Journal of Neuro-Oncology

, Volume 137, Issue 2, pp 269–278 | Cite as

Immunophenotyping of pediatric brain tumors: correlating immune infiltrate with histology, mutational load, and survival and assessing clonal T cell response

  • Ashley S. Plant
  • Shohei Koyama
  • Claire Sinai
  • Isaac H. Solomon
  • Gabriel K. Griffin
  • Keith L. Ligon
  • Pratiti Bandopadhayay
  • Rebecca Betensky
  • Ryan Emerson
  • Glenn Dranoff
  • Mark W. Kieran
  • Jerome Ritz
Laboratory Investigation

Abstract

There is little known regarding the immune infiltrate present in pediatric brain tumors and how this compares to what is known about histologically similar adult tumors and its correlation with survival. Here, we provide a descriptive analysis of the immune infiltrate of 22 fresh pediatric brain tumor tissue samples of mixed diagnoses and 40 peripheral blood samples. Samples were analyzed using a flow cytometry panel containing markers for immune cell subtypes, costimulatory markers, inhibitory signals, and markers of activation. This was compared to the standard method of immunohistochemistry (IHC) for immune markers for 89 primary pediatric brain tumors. Both flow cytometry and IHC data did not correlate with the grade of tumor or mutational load and IHC data was not significantly associated with survival for either low grade or high grade gliomas. There is a trend towards a more immunosuppressive phenotype in higher grade tumors with more regulatory T cells present in these tumor types. Both PD1 and PDL1 were present in only a small percentage of the tumor infiltrate. T cell receptor sequencing revealed up to 10% clonality of T cells in tumor infiltrates and no significant difference in clonality between low and high grade gliomas. We have shown the immune infiltrate of pediatric brain tumors does not appear to correlate with grade or survival for a small sample of patients. Further research and larger studies are needed to fully understand the interaction of pediatric brain tumors and the immune system.

Keywords

Pediatric brain tumors Immune infiltrate Flow cytometry Mutational load Immunohistochemistry T cell receptor Immunotherapy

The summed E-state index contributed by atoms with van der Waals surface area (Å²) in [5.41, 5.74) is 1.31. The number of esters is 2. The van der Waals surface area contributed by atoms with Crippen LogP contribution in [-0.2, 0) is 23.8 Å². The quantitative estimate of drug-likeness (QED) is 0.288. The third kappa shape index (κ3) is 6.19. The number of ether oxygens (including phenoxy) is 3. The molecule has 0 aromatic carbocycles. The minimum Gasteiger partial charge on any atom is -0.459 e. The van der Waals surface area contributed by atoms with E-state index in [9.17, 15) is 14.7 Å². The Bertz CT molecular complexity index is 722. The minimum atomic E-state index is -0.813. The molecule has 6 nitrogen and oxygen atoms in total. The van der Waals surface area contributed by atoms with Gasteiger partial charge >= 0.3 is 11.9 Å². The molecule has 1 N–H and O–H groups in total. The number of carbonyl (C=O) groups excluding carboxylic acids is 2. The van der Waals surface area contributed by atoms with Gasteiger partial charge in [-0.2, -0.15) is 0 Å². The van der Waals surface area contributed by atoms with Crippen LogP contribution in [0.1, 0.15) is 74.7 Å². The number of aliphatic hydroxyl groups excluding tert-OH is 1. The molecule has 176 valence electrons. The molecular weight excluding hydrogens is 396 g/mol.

Notes

Funding

Research reported in this publication was supported by the National Cancer Institute of the National Institutes of Health under Award Number K12CA090354. The content is solely the responsibility of the authors and does not necessarily represent the official views of the National Institutes of Health. The portion of this project involving T cell receptor sequencing was supported by a Young Investigator Award supported by Adaptive Biotechnologies.

Compliance with ethical standards

Conflict of interest

Ashley Plant has no conflict of interest to disclose except that she is the recipient of the Young Investigator Award from Biotechnologies Incorporated in the amount of $5000 to support this project. Shohei Koyama has no conflict of interest to disclose. Claire Sinai has no conflict of interest to disclose. Isaac Solomon has no conflict of interest to disclose. Gabriel Griffin has no conflict of interest to disclose relevant to this project but does participate in consulting activities for Moderna Therapeutics. Keith Ligon has no conflict of interest to disclose related to the project. Pratiti Bandopadhayay has no conflict of interest to disclose. Rebecca Betensky has no conflict of interest to disclose. Ryan Emerson is an employee of Adaptive Biotechnologies Incorporated but, otherwise, has no conflict of interest to disclose. Glenn Dranoff became an employee of Novartis Institutes of Biomedical Research during the formation of this project but otherwise has no other conflict of interest to disclose. Mark W. Kieran has no conflict of interest to disclose related to this project. Jerome Ritz has no conflict of interest to disclose related to this project.

Ethical approval

No animals were used in this study. All procedures performed in studies involving human participants were in accordance with the ethical standards of the institutional and/or national research committee and with the 1964 Helsinki declaration and its later amendments or comparable ethical standards.

Informed consent

Informed consent was obtained from all individual participants included in the study prior to any tissue or blood sample collection.

Supplementary material

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Copyright information

© Springer Science+Business Media, LLC, part of Springer Nature 2018

Authors and Affiliations

  • Ashley S. Plant
    • 1
  • Shohei Koyama
    • 2
  • Claire Sinai
    • 3
  • Isaac H. Solomon
    • 4
  • Gabriel K. Griffin
    • 4
  • Keith L. Ligon
    • 5
  • Pratiti Bandopadhayay
    • 1
  • Rebecca Betensky
    • 6
  • Ryan Emerson
    • 7
  • Glenn Dranoff
    • 8
  • Mark W. Kieran
    • 1
  • Jerome Ritz
    • 9
  1. 1.Pediatric Neuro-OncologyDana-Farber Cancer InstituteBostonUSA
  2. 2.Department of Respiratory Medicine and Clinical ImmunologyOsaka University Graduate School of MedicineOsakaJapan
  3. 3.Pediatric Hematology/OncologyDana-Farber Cancer InstituteBostonUSA
  4. 4.Department of PathologyBrigham and Women’s HospitalBostonUSA
  5. 5.Division of Neuro-Pathology, Department of PathologyBrigham and Women’s HospitalBostonUSA
  6. 6.Harvard T.H. Chan School of Public HealthBostonUSA
  7. 7.Adpative Technologies CorpSeattleUSA
  8. 8.Novartis Institutes for Biomedical ResearchCambridgeUSA
  9. 9.Dana-Farber Cancer InstituteBostonUSA

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